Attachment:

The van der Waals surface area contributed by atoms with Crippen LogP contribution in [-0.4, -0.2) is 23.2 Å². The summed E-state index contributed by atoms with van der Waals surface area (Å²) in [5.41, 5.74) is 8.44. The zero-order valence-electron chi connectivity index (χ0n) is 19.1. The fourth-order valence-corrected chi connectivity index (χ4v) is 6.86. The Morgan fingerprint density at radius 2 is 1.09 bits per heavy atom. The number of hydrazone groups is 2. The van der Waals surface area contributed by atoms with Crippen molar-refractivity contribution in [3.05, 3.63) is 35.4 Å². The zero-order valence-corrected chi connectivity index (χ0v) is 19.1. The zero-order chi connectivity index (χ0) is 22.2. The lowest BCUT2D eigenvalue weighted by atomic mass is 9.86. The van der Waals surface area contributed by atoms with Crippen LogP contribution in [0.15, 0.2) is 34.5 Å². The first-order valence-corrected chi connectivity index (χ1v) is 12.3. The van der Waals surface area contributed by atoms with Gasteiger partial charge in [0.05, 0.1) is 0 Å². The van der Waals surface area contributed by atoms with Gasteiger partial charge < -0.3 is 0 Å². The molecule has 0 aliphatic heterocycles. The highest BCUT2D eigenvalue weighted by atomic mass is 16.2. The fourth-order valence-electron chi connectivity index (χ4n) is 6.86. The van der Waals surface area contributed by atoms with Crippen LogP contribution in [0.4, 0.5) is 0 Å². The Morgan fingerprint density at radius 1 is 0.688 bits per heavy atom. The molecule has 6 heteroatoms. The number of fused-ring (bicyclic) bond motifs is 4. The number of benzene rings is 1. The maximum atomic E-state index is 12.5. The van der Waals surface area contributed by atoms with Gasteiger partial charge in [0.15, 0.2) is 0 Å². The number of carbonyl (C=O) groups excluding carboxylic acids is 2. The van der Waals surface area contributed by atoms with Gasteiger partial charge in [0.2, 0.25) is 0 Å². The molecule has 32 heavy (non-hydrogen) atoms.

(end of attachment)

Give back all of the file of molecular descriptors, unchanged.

The van der Waals surface area contributed by atoms with Crippen LogP contribution in [-0.4, -0.2) is 23.2 Å². The summed E-state index contributed by atoms with van der Waals surface area (Å²) in [5.41, 5.74) is 8.44. The zero-order valence-electron chi connectivity index (χ0n) is 19.1. The fourth-order valence-corrected chi connectivity index (χ4v) is 6.86. The Morgan fingerprint density at radius 2 is 1.09 bits per heavy atom. The number of hydrazone groups is 2. The van der Waals surface area contributed by atoms with Crippen molar-refractivity contribution in [3.05, 3.63) is 35.4 Å². The zero-order valence-corrected chi connectivity index (χ0v) is 19.1. The zero-order chi connectivity index (χ0) is 22.2. The lowest BCUT2D eigenvalue weighted by atomic mass is 9.86. The van der Waals surface area contributed by atoms with Crippen LogP contribution in [0.15, 0.2) is 34.5 Å². The first-order valence-corrected chi connectivity index (χ1v) is 12.3. The van der Waals surface area contributed by atoms with Gasteiger partial charge in [0.05, 0.1) is 0 Å². The van der Waals surface area contributed by atoms with Gasteiger partial charge < -0.3 is 0 Å². The molecule has 0 aliphatic heterocycles. The highest BCUT2D eigenvalue weighted by atomic mass is 16.2. The fourth-order valence-electron chi connectivity index (χ4n) is 6.86. The van der Waals surface area contributed by atoms with Crippen LogP contribution in [0.4, 0.5) is 0 Å². The Morgan fingerprint density at radius 1 is 0.688 bits per heavy atom. The molecule has 6 heteroatoms. The number of fused-ring (bicyclic) bond motifs is 4. The number of benzene rings is 1. The maximum atomic E-state index is 12.5. The van der Waals surface area contributed by atoms with Gasteiger partial charge in [0.15, 0.2) is 0 Å². The number of carbonyl (C=O) groups excluding carboxylic acids is 2. The van der Waals surface area contributed by atoms with Gasteiger partial charge in [0.2, 0.25) is 0 Å². The molecule has 32 heavy (non-hydrogen) atoms.